Liberal Rabbis Shouldn’t Be Sowing Political Division in Jewish Communities

March 29 2017

In recent months, writes Karol Markowicz, the increasing concern expressed by liberal American rabbis over incidents of anti-Semitism has often become indistinguishable from their vocal opposition to the current president. She comments:

Too many rabbis and other Jewish leaders are linking the threats against JCCs and other Jewish spaces . . . to President Trump. Sure, you stand against anti-Semitism, and that’s good. But you do it under the umbrella of groups like Get Organized Brooklyn, groups with openly political leftist aims. Your fight against anti-Semitism is part and parcel of your fight against the president. It shouldn’t be. . . .

At a time when we need to stand together, you must know you are fostering an atmosphere that is working against that goal. When you infused the Purim shpil with your opposition to Donald Trump, do you know that you alienated people? I don’t mean people in faraway red states—I mean people in your own congregations. . . . Yes, though it may surprise you to learn, . . . people in your own congregations . . . voted for the man you so openly oppose. Your efforts to pretend these people don’t exist, or don’t matter, or are on the wrong side, don’t do anything to bridge any divides.

Indeed, it’s fair to ask: is your purpose to make people feel unwelcome? Certainly your emails, filled with calls for vigils and pleas for peace, as if Donald Trump were the great evil facing Jews (if not the whole world) and Jews have a duty to stand up to him, suggest that. But why can’t you live up to the values you write to me about weekly—most notably, tolerance for people with different points of view?

Yes, we need to take anti-Semitism and threats to our community spaces seriously. Being a Jew can never mean sitting back and hoping for the best. There’s a reason we’ve had concrete blocks outside so many of our Manhattan buildings, metal detectors at our doors, security guards at every entryway. But this didn’t begin with Donald Trump, and it won’t end with him. . . . It’s time for Jewish leaders to disentangle their justified concern for the safety of Jews from their desire for a different president. Weakening Jewish unity and politicizing threats to Jews won’t do anyone much good.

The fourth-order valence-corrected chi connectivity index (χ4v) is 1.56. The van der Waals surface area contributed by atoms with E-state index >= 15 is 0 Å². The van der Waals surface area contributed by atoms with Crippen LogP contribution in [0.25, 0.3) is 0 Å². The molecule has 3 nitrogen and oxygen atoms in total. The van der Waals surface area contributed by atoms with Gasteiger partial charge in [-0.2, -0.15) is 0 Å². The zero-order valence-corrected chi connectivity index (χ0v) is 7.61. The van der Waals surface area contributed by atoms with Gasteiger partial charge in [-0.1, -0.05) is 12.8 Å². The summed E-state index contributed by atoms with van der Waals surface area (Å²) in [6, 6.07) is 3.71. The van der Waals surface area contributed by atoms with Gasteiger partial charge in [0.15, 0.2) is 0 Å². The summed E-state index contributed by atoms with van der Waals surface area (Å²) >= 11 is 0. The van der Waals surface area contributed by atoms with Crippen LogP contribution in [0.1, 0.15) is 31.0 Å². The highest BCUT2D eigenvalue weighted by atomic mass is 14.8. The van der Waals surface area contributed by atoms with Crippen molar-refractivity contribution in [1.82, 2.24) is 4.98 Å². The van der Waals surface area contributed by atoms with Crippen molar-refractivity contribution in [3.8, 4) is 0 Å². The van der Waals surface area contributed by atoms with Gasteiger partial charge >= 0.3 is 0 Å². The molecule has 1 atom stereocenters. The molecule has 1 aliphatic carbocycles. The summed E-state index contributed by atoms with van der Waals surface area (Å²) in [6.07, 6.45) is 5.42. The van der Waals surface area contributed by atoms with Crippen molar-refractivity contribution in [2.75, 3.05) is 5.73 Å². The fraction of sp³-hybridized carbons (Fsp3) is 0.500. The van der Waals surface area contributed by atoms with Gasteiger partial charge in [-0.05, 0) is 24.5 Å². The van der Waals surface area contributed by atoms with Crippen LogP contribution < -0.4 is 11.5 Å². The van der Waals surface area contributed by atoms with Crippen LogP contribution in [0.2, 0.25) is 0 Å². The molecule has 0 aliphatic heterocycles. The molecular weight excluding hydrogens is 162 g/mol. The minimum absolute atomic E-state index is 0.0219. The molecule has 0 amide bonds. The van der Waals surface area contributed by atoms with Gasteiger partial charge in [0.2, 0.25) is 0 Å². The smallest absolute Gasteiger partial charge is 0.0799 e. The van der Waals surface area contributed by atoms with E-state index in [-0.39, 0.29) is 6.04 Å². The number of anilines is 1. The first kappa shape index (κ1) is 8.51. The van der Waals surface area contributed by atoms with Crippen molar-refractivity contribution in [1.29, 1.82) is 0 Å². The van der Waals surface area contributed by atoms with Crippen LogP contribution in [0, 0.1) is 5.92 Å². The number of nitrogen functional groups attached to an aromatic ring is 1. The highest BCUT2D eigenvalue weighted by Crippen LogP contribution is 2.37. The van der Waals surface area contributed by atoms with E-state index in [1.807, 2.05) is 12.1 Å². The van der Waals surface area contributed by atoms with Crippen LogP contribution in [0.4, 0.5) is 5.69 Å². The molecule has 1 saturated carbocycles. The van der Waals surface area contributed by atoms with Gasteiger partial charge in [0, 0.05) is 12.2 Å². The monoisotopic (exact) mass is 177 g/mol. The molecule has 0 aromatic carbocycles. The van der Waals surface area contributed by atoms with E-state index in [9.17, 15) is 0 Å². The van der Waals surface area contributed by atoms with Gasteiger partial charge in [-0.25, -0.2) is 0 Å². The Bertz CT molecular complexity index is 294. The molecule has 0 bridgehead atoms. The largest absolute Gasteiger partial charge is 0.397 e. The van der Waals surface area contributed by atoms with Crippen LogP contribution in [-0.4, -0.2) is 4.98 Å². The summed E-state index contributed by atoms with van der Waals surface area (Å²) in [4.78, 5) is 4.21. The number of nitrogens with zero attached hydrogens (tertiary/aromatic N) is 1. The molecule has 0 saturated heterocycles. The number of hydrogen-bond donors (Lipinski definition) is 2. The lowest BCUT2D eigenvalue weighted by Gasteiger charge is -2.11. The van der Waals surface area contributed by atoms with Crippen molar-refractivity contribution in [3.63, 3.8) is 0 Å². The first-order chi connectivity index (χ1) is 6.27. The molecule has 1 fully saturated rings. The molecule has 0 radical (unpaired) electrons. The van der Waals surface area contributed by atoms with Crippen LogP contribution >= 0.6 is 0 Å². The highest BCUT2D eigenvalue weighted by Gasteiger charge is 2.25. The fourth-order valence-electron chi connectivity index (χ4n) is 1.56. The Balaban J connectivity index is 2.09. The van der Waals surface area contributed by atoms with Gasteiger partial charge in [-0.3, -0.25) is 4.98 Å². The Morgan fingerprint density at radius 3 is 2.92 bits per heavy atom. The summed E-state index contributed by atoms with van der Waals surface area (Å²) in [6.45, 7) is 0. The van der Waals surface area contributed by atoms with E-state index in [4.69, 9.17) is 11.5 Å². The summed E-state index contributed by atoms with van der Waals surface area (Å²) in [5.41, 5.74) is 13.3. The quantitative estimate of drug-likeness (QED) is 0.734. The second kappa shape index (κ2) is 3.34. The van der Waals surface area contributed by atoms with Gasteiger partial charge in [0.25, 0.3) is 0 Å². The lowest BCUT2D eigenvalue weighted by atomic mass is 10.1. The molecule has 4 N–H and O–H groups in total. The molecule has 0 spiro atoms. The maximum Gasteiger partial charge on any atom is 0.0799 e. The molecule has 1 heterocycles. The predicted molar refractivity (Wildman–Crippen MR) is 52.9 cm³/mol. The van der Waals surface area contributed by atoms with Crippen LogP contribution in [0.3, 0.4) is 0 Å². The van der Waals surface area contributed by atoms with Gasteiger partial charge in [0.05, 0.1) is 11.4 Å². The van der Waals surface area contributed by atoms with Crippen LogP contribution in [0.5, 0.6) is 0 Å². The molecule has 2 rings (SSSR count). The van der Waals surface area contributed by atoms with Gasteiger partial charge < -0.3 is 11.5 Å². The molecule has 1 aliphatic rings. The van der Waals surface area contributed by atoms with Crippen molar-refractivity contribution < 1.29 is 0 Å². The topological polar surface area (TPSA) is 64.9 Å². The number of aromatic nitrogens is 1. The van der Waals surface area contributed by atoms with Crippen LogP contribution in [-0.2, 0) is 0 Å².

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More about: American Jewry, Anti-Semitism, Donald Trump, Jewish community, Politics & Current Affairs

By Recognizing Israeli Sovereignty over the Golan, the U.S. Has Freed Israel from “Land for Peace”

March 25 2019

In the 52 years since Israel seized the Golan Heights from Syria, there have been multiple efforts to negotiate their return in exchange for Damascus ending its continuous war against the Jewish state. Shmuel Rosner argues that, with his announcement on Thursday acknowledging the legitimacy of Jerusalem’s claim to the Golan, Donald Trump has finally decoupled territorial concessions from peacemaking:

[With] the takeover of much of Syria by Iran and its proxies, . . . Israel had no choice but to give up on the idea of withdrawing from the Golan Heights. But this reality involves a complete overhaul of the way the international community thinks not just about the Golan Heights but also about all of the lands Israel occupied in 1967. . . .

Withdrawal worked for Israel once, in 1979, when it signed a peace agreement with Egypt and left the Sinai Peninsula, which had also been occupied in 1967. But that also set a problematic precedent. President Anwar Sadat of Egypt insisted that Israel hand back the entire peninsula to the last inch. Israel decided that the reward was worth the price, as a major Arab country agreed to break with other Arab states and accept Israel’s legitimacy.

But there was a hidden, unanticipated cost: Israel’s adversaries, in future negotiations, would demand the same kind of compensation. The 1967 line—what Israel controlled before the war—became the starting point for all Arab countries, including Syria. It became a sacred formula, worshiped by the international community.

What President Trump is doing extends far beyond the ability of Israel to control the Golan Heights, to settle it, and to invest in it. The American president is setting the clock back to before the peace deal with Egypt, to a time when Israel could argue that the reward for peace is peace—not land. Syria, of course, is unlikely to accept this. At least not in the short term. But maybe someday, a Syrian leader will come along who doesn’t entertain the thought that Israel might agree to return to the pre-1967 line and who will accept a different formula for achieving peace.

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More about: Donald Trump, Golan Heights, Israel & Zionis, Peace Process, Sinai Peninsula, Syria